The Scarlet Letter Quotes

Every masterpiece or a literary piece has unique quotations expressing universal themes. These quotes are often quoted by all and sundry in ordinary conversation and specific writings, speeches and addresses. Quotes or quotations do not lose their universality whatever the circumstances or times may be. Quotes from The Scarlet Letter by Nathaniel Hawthorne can also be applied in different situations even during modern times. Some of the golden quotes from The Scarlet Letter have been discussed below.

Quotes from The Scarlet Letter

Quote #1

“Here, in a word, – and it is a rare instance in my life, – I had met with a person thoroughly adapted to the situation which he held.”


These words appear in the first part ‘The Custom House’ introduction where the narrator narrates the discovery of the story with The Scarlet Letter. The narrator states that he has found the word and even the whole story of the person who adapted himself to the circumstances in which he found himself. He expresses that this type of stain or crime or guilt would have impacted any other person more profoundly than that person. These words show the flexibility and courage of the person in question to tolerate that stigma.

Quote #2

“…I happened to place it on my breast….It seemed to me then, that I experienced a sensation not altogether physical, yet almost so, as of a burning heat; and as if the letter were not of red cloth, but red-hot iron. I shuddered, and involuntarily let it fall upon the floor.”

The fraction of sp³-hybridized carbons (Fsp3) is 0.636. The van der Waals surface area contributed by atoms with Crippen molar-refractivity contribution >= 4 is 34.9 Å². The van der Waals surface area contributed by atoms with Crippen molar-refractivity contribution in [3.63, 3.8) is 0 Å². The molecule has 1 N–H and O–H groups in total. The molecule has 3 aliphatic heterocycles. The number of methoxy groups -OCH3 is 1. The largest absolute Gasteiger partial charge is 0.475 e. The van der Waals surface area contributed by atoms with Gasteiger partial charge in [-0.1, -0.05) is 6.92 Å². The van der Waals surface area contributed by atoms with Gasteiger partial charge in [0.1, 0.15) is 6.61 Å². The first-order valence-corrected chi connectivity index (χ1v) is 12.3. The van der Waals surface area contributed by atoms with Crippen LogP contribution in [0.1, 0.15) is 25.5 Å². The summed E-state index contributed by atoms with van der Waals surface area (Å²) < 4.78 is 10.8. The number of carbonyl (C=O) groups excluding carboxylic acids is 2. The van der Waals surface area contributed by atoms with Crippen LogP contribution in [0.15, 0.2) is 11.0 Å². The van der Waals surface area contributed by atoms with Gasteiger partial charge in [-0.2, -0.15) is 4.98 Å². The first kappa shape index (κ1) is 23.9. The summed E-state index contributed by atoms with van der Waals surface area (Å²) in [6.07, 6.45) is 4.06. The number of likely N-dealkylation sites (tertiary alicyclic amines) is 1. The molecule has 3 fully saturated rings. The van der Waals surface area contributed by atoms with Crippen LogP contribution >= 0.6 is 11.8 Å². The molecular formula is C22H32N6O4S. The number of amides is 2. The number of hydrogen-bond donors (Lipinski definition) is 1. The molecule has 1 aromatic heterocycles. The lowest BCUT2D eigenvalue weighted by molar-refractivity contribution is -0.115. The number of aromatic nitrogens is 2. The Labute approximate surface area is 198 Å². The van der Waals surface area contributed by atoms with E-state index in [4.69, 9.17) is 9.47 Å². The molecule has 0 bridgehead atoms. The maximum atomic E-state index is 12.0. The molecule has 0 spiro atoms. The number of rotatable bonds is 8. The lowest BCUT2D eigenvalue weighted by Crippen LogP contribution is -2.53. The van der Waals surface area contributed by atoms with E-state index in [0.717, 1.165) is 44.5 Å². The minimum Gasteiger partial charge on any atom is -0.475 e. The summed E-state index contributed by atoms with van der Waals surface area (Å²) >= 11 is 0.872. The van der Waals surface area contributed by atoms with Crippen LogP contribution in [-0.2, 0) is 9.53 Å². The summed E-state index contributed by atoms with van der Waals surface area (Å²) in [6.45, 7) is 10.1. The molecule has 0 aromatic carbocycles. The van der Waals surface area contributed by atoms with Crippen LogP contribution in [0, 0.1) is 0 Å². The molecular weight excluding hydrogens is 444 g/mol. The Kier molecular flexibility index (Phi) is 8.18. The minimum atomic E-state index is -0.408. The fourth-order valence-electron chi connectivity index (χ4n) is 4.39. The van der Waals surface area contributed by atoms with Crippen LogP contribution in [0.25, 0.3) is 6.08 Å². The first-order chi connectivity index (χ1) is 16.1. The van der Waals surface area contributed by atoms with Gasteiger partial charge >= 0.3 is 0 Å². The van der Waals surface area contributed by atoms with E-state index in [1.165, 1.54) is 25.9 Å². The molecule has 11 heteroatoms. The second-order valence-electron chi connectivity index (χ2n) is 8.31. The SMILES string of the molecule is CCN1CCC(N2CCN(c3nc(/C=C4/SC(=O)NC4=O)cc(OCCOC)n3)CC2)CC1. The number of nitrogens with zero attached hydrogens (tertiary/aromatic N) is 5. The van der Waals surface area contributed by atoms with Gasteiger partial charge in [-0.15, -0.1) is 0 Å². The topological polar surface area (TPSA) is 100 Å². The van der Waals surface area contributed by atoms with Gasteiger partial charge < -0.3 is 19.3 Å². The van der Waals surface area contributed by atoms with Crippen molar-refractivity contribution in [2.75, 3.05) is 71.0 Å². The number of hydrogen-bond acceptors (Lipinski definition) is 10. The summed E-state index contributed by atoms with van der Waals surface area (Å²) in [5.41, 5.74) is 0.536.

These lines show the narrator’s reaction to the letter “A” which he found very burning when he placed on his body. This shows that such humiliations could ruin one’s life. Although this is just a symbolical reaction, it shows the deep involvement of the narrator with the social norms.

Quote #3

“When he found the eyes of Hester Prynne fastened on his own, and saw that she appeared to recognize him, he slowly and calmly raised his finger, made a gesture with it in the air, and laid it on his lips.”

Chapter -3

These lines occur in the third chapter. The female protagonist of the novel, Hester Prynne is being tried for adultery. The stranger who glares at her eyes is Chillingworth, her husband. He sees that she appears to have identified him but his gesture to her to stay silent about his identity. This means that they are now strangers to each other to which she complies. This line signifies the compliant character of Hester Prynne despite the mistake.

Quote #4

“But it is not recorded that, in a single instance, her skill was called in aid to embroider the white veil which was to cover the pure blushes of a bride.”

Chapter -5

These lines are from the fifth chapter where Hester Prynne is sentenced to stay out of the city. However, she is allowed to do her needlework for others as she is extremely talented. These lines show that she is being used by the rich people for embroidery of veils that the brides wear and blush to prove their purity. This is very ironic that they show their purity under a veil embroidered by a person ostracized for adultery.

Quote #5

“There was a fire in her and throughout her; she seemed the unpremeditated offshoot of a passionate moment.”

Chapter -7